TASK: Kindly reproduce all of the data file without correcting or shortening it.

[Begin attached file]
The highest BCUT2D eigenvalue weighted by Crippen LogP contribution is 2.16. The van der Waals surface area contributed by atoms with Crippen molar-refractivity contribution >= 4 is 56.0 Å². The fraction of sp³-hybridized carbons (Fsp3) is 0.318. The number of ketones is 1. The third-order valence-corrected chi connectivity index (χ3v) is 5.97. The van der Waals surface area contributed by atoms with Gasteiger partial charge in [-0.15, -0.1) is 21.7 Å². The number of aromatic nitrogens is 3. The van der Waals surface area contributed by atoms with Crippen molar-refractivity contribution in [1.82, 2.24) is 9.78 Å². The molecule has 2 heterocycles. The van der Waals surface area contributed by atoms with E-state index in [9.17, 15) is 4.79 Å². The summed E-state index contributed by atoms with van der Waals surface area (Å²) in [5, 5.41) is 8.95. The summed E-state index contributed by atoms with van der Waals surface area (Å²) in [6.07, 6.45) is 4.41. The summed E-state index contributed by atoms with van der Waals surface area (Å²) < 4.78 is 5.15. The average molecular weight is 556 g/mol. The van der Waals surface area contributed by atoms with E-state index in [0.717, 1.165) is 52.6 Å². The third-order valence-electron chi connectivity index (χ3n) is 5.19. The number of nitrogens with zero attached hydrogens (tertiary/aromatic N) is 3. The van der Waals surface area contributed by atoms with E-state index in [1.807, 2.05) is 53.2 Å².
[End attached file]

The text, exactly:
The highest BCUT2D eigenvalue weighted by Crippen LogP contribution is 2.16. The van der Waals surface area contributed by atoms with Crippen molar-refractivity contribution >= 4 is 56.0 Å². The fraction of sp³-hybridized carbons (Fsp3) is 0.318. The number of ketones is 1. The third-order valence-corrected chi connectivity index (χ3v) is 5.97. The van der Waals surface area contributed by atoms with Gasteiger partial charge in [-0.15, -0.1) is 21.7 Å². The number of aromatic nitrogens is 3. The van der Waals surface area contributed by atoms with Crippen molar-refractivity contribution in [1.82, 2.24) is 9.78 Å². The molecule has 2 heterocycles. The van der Waals surface area contributed by atoms with E-state index in [9.17, 15) is 4.79 Å². The summed E-state index contributed by atoms with van der Waals surface area (Å²) in [5, 5.41) is 8.95. The summed E-state index contributed by atoms with van der Waals surface area (Å²) in [6.07, 6.45) is 4.41. The summed E-state index contributed by atoms with van der Waals surface area (Å²) < 4.78 is 5.15. The average molecular weight is 556 g/mol. The van der Waals surface area contributed by atoms with E-state index in [0.717, 1.165) is 52.6 Å². The third-order valence-electron chi connectivity index (χ3n) is 5.19. The number of nitrogens with zero attached hydrogens (tertiary/aromatic N) is 3. The van der Waals surface area contributed by atoms with E-state index in [1.807, 2.05) is 53.2 Å².